NEW YORK (AP) – Andre Harrell, the Uptown Records founder who shaped the sound of hip-hop and R&B in the late â€™80s and â€™90s with acts such as Mary J. Blige and Heavy D and also launched the career of mogul Sean â€œDiddyâ€ Combs, has died. He was 59.
Diddyâ€™s REVOLT company confirmed the death Saturday but no other details were immediately available. Harrell was the vice chairman at REVOLT.
â€œWe can confirm the passing of Andre Harrell,â€ Roma Khanna, the CEO of REVOLT Media & TV, said in a statement. â€œEveryone in the REVOLT family is devastated by the loss of our friend, mentor and Vice Chairman. Andreâ€™s impact on Hip Hop, the culture and on all of us personally has been immeasurable and profound. May he Rest In Peace.â€
Harrell launched his New York City-based label in 1986, eventually dominating the urban music scene with multiple hit songs and platinum-selling albums.
He first found success in the late â€™80s with debut albums from Heavy D & the Boyz, Al B. Sure! and Guy, the R&B trio that also included megaproducer Teddy Riley, the leader of the New Jack Swing movement.
In 1990, Diddy enters Harrellâ€™s office. He received an internship at Uptown and quickly rose the ranks after finding success with just-signed acts including R&B group Jodeci and Blige, who was dubbed the Queen of Hip-Hop Soul with the release of her 1992 debut, â€œWhatâ€™s the 411?â€ Uptown also released Notorious B.I.G.â€™s first single, 1993â€™s â€œParty and Bull—-,â€ which was featured on a film soundtrack.
Diddy often credits Harrell with giving him the tools to find success in music and life, even saying Harrell was like a father figure to him.
â€œAndre Harrell influenced me the most and I donâ€™t know if that will ever change,â€ Diddy said in an interview with HipHollywood.
In 1993, though, Harrell let Diddy go from Uptown. Harrell said one of the reasons he fired Diddy was because MCA Records – the labelâ€™s distributor – didnâ€™t want to release B.I.G.â€™s debut album because of its raw and rough subject matter about street life.
â€œI didnâ€™t want to sit there and be the one confining Puff because the corporation was telling me to do that. Iâ€™m not built that way,â€ Harrell said in an interview with Wall Street Journal in 2014. â€œI told Puff he needs to go and create his own opportunity: â€˜Youâ€™re red-hot right now. Iâ€™m really letting you go so you can get rich.â€™â€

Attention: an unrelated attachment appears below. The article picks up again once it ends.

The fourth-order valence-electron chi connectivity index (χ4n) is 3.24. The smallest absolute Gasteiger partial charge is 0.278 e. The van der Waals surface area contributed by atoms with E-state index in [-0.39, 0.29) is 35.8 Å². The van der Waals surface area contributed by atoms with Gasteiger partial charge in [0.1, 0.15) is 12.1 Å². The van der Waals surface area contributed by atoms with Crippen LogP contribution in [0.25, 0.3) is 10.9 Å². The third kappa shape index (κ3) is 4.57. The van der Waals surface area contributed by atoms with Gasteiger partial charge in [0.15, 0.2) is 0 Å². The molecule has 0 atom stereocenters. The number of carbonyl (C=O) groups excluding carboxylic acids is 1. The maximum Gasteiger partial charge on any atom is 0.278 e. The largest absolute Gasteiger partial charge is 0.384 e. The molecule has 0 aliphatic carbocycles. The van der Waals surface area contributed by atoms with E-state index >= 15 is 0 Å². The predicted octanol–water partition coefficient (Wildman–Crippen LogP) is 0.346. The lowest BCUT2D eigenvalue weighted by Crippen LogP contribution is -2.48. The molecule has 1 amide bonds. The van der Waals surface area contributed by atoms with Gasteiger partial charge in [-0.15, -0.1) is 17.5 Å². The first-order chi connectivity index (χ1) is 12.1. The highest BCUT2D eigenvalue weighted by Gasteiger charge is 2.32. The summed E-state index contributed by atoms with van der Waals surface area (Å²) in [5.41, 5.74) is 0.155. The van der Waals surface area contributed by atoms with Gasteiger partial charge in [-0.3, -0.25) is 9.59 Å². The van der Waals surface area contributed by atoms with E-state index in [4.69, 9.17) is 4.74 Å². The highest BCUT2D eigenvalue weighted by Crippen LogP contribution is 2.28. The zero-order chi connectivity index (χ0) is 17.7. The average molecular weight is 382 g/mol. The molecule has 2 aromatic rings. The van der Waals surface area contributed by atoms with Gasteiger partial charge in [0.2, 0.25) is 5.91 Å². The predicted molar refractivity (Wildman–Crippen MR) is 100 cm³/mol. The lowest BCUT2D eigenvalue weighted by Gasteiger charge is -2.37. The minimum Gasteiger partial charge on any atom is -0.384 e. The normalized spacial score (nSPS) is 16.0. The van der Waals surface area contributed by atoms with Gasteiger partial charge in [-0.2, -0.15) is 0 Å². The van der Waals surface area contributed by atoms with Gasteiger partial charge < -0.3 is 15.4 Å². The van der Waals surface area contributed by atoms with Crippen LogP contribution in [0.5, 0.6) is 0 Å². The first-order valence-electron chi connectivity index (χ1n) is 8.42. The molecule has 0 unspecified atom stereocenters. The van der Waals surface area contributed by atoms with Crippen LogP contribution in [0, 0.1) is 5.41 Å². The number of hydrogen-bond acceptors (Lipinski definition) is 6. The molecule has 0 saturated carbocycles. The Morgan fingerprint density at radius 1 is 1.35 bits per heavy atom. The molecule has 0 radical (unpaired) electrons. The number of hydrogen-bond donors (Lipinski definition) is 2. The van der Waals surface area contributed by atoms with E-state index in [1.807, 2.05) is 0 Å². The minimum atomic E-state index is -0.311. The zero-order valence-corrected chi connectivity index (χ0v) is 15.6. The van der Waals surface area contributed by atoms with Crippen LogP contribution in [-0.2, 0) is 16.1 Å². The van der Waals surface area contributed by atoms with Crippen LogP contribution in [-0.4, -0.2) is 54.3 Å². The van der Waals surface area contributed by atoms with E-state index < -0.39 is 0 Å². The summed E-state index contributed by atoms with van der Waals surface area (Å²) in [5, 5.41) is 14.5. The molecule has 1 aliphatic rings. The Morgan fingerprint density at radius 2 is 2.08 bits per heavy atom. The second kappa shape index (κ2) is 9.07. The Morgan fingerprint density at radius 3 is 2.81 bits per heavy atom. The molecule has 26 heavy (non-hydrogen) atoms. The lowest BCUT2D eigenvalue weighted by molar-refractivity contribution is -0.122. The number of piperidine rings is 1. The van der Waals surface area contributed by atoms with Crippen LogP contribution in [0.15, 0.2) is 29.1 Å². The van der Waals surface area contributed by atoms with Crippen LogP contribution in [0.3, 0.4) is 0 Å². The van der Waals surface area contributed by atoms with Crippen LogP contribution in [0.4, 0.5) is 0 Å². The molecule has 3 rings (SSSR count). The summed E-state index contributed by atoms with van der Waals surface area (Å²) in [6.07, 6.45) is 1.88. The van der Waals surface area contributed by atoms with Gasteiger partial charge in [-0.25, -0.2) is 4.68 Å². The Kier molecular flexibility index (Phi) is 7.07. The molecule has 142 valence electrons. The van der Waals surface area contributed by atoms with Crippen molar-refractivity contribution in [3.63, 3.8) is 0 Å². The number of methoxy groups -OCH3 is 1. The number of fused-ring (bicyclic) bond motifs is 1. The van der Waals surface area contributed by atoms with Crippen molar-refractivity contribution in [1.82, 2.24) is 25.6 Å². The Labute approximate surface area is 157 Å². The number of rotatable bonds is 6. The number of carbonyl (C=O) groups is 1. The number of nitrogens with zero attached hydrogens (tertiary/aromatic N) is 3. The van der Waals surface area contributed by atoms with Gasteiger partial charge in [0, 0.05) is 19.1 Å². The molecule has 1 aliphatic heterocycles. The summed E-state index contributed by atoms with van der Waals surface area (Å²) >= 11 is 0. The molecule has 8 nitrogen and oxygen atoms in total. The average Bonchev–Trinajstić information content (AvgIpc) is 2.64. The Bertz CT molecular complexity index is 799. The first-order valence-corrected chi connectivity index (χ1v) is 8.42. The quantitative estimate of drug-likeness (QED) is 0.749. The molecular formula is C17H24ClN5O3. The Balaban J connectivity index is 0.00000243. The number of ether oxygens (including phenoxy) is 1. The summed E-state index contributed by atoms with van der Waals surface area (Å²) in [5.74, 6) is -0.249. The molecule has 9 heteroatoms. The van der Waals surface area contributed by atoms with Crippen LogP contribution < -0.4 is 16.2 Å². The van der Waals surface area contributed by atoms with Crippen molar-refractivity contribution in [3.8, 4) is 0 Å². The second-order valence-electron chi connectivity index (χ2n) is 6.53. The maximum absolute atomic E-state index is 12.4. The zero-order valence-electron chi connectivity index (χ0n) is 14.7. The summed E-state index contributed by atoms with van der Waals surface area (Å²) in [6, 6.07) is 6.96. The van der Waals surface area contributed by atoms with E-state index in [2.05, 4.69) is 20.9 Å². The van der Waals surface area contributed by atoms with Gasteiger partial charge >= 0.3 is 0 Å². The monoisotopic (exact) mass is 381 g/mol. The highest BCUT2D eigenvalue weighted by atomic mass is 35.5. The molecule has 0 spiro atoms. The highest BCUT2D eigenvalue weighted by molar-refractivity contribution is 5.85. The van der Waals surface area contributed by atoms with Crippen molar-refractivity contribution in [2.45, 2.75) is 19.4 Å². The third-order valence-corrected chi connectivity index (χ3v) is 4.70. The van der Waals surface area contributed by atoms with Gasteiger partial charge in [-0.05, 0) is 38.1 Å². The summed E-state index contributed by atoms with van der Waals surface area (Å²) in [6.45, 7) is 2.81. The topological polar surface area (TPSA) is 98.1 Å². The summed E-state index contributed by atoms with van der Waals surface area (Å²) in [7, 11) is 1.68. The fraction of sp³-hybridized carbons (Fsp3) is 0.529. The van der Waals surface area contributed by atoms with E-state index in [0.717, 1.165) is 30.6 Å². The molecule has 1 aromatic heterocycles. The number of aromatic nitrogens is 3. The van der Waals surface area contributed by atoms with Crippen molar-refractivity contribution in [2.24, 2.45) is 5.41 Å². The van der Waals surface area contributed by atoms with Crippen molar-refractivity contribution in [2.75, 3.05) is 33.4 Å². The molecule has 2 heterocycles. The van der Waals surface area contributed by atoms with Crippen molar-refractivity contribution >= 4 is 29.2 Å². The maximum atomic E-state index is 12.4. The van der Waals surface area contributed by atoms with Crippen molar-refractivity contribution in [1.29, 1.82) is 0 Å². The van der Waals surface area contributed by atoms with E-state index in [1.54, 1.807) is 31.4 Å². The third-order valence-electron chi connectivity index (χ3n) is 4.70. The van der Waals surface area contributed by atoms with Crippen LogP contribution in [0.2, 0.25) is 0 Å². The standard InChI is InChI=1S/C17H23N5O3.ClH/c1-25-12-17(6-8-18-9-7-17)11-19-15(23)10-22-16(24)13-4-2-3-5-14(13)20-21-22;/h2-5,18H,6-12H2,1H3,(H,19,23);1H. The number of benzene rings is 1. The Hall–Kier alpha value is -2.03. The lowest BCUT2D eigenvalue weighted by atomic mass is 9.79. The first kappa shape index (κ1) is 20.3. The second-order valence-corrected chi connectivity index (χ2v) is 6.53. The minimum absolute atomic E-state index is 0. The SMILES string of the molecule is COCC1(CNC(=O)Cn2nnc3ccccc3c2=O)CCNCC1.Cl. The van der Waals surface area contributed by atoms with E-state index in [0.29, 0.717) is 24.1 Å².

Diddy quickly launched Bad Boy Records, taking B.I.G. with him and releasing his classic album â€œReady to Dieâ€ in 1994.
â€œAnd Biggie Smalls ended up becoming my favorite rapper,â€ Harrell told WSJ.
Harrell was born in the Harlem borough of New York on Sept. 26, 1960. He was part of the rap duo Dr. Jeckyll & Mr. Hyde, releasing several songs before dropping their debut album, â€œThe Champagne of Rap,â€ in 1985.
Harrell began working for Russell Simmons at Def Jam in the â€™80s, quickly becoming an executive and helping build the careers for acts such as Run-DMC and LL Cool J.
â€œSo many can say they are successful because Andre Harrell gave them their start. He was so beloved because he made his living uplifting others,â€ Simmons posted Saturday on Instagram. â€œWe celebrate him in his passing because we were so blessed for his presence… He gave everything he had. God makes the best plans R.I.P @andreharrell.â€
Harrell left to launch Uptown, where he also had success with Soul for Real, Lost Boyz, Christopher Williams, Monifah and Father MC. Harrellâ€™s talent even extended to television and movies. He executive produced the hit â€™90s police TV drama â€œNew York Undercover,â€ which ran for four seasons. He also produced the 1992 Halle Berry comedy â€œStrictly Businessâ€ and 2003â€™s â€œHoney,â€ starring Jessica Alba.
Several members of the entertainment community mourned Harrellâ€™s death on social media, including Swizz Beatz, Erykah Badu, L.A. Reid, D-Nice and Lena Waithe. Usher called Harrell a â€œKINGâ€ in his post.
â€œMy heart is breaking and I canâ€™t stop crying. He was an amazing friend and I will miss him forever,â€ Mariah Carey tweeted.
Questlove of The Roots wrote an emotional post, calling Harrellâ€™s death â€œa staggering loss.â€
â€œHe gave you the best soundtracks of your life man and you didnâ€™t even know it. We never gave him his flowers,â€ he continued. â€œHe redefined the party!â€
Harrell became president and CEO of Motown Records from 1995 to 1997.
BET announced it was producing a three-part television series about Harrell and Uptown Records. It will premiere sometime this year.